Dogged by uneasiness over trade frictions and weak global growth, the American economy's growth inched lower over the summer.Gross domestic product -- the broadest measure of goods and services produced in the economy -- grew at a 1.9 percent annual rate for the third quarter, according to preliminary data released by the Commerce Department on Wednesday.... The year started out with a surge, but the pace of growth declined in the spring and again over the period that spanned July, August and September.
To be sure, 1.9% growth isn't awful. In fact, this morning's figure is a bit better than projections headed into the announcement.
The GDP figure is, however, down a little from the second quarter, which was down from the first quarter. What's more, growth in the third quarter of 2019 is down a full percentage point from growth over the same three-month period from last year.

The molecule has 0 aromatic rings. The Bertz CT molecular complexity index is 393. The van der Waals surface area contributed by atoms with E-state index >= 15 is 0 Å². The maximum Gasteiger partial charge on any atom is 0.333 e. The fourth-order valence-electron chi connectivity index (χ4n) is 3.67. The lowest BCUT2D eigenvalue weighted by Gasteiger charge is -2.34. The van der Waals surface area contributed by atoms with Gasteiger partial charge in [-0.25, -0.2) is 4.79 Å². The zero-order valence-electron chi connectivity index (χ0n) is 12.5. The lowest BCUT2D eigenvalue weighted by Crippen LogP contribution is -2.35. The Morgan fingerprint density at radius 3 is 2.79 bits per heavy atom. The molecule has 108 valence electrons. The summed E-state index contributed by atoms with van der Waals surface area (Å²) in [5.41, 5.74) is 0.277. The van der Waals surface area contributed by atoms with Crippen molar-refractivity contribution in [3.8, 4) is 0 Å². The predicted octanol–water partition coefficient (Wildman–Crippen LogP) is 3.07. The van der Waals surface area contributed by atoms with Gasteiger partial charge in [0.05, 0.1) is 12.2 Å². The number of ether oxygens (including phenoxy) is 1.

This morning's figures -- which will be revised in the coming months -- also suggest the president will again fail to produce annual growth between 4% and 6%, which is what he inexplicably promised during the 2016 campaign.
Indeed, Candidate Trump repeatedly lambasted Barack Obama for being "the first president in modern history not to have a single year of 3% growth." And yet, here we are: in Trump's first year, growth reached 2.3%; in his second year it reached 2.5%; and barring an extraordinary and unexpected shift, economic growth will almost certainly fall short of 3% again in the Republican's third year.
Making matters slightly worse, U.S. job growth has slowed since Trump took office.
As for the image above, the chart shows GDP numbers by quarter since the Great Recession began. The red columns show the economy under the Bush and Trump administrations; the blue columns show the economy under the Obama administration.